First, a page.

Type to Token Ratio Data

When someone swears a lot, people tend to think that person's vocabulary is limited. Linguists would call this a low type-to-token ratio (TTR). Types are the number of unique words a text (or speech) has, and tokens are the number of total words there are. The higher the ratio, the larger the vocabulary.

For example, Brandon Sanderson’s The Way of Kings has a TTR of 0.04 because Sanderson uses about 15,000 unique words over a 380,000-word book.

J.K. Rowling’s Harry Potter series has a TTR of 0.023 because Rowling uses about 25,500 unique words over a 1-million-word series.

By using Type-To-Token Ratio data, you can assign a number to the richness of the vocabulary of an author!

Calculating TTR

Type-to-token ratio data is calculated when the phrase compare report is generated, but you won't see it because type-to-token data can be several millions of rows long, especially if you choose to export the segments report.

Windows has a limit of how many rows it can display, so we’ve chosen to limit this report to a CSV or TXT file, which can be processed by other programs including our Type to Token Visualizer web tool.

Export to a CSV or TXT file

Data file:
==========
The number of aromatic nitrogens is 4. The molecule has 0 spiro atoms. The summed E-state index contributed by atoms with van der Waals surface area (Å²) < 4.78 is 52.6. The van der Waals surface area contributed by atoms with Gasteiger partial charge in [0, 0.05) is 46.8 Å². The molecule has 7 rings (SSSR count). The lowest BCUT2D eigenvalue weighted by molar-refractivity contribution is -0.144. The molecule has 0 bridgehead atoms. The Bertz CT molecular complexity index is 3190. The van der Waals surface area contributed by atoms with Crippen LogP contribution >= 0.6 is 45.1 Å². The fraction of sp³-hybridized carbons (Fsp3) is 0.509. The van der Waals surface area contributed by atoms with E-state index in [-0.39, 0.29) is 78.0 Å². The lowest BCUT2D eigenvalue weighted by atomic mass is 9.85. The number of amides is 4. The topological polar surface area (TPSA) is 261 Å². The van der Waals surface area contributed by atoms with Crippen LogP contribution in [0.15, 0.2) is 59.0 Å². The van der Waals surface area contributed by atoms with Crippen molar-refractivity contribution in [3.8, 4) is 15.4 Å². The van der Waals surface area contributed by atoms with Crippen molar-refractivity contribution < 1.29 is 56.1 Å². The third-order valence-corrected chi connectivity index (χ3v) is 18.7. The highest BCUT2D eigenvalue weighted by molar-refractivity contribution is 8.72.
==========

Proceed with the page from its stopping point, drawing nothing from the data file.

1. Run the Phrase Compare report on a book.
  2. Click on the Save results dropdown menu at the bottom.
  3. Select Type-to-Token Ratio files and then select the segments or levels report.
  4. Provide a file name and click Save.
    • If you select the levels report, you’ll get a message on whether you want the summary report or the full report.
Example of MATTR visualization tool

Segments and Levels

There are 2 reports for type-to-token ratio data: segments and levels.

The segments report provides a detailed TTR report from word-to-word. Points of significance within a text can be identified down to the word level. Segment lengths are determined by your input within the Words in TTR segment input box next to the Phrase length input box.

The levels report provides a summarized TTR report for each reference level of the book. Rather than looking at changes in the MATTR (Moving Average Type to Token Ratio) from word to word, this provides the MATTR for each reference level. For example, you could view the MATTR of Matthew, Mark, Luke, and John, or you could view the MATTR of Matthew 1, Matthew 2, Matthew 3, or you could even view the MATTR of Matthew 1:1, Matthew 1:2, Matthew 1:3, etc. It just depends on what you want to define as an individual “text.”

When outputing the levels report, you will be prompted if you want the summarized report or the complete report. The summarized report leaves out the lowest level references, which in most cases would be the paragraph/verse/sentence level depending on the book structure.

For a better understanding of the type-to-token data in these reports, see this PDF.